I’m yet to meet a parent who has never felt guilty about some aspect of their interaction with their children.
So many of us seem to embark upon the awesome voyage of parenthood with high hopes and great expectations of ourselves. We know the parenting methods that we believe in, and we know the things that we will never ever do.
Probably none of us would admit to trying to be the perfect parent. On a rational level, we all know that there’s no such thing as perfection. But the reality is that we don’t have much grace for our own weaknesses and failures when it comes to raising our children.
Why is it that we hold ourselves to such impossible parenting standards? Some of us are perfectionists in every area of our lives, and our parenting simply follows the same pattern. Some of us are quite happy being imperfect in other areas, but we just can’t let ourselves off the hook when it comes to our children.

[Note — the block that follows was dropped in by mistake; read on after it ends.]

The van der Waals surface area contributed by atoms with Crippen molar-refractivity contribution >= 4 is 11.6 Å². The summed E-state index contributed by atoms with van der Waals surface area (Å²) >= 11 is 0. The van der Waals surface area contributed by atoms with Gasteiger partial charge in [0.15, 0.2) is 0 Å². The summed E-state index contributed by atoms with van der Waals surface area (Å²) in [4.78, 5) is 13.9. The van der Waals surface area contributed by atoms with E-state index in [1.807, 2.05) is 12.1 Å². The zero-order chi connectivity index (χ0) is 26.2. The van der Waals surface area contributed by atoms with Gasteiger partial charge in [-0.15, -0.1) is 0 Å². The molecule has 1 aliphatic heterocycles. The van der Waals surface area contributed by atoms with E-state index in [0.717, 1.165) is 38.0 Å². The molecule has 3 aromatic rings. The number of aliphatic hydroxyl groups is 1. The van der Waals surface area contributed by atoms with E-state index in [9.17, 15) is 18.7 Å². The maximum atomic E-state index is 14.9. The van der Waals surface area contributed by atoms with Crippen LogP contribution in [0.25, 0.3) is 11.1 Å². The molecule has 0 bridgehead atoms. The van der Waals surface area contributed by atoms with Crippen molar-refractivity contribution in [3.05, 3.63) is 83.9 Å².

Maybe some of it is because we all had imperfect childhoods ourselves… and sometimes very very imperfect. Maybe our striving for perfection with our own children is partly driven by deep hurts we’re still carrying from our early years and the vows we made to break the cycle. Maybe the fear of failing as a parent is so paralyzing because we can’t bear the thought of our children experiencing the difficult emotions that we did.
The process of raising children brings up all sorts of strange and long-buried feelings from our own childhoods. Very often we’re not aware of what’s going on or why we feel and respond the way we do with our children. When we find this happening, it’s worth trying to trace the feelings back and look for their root.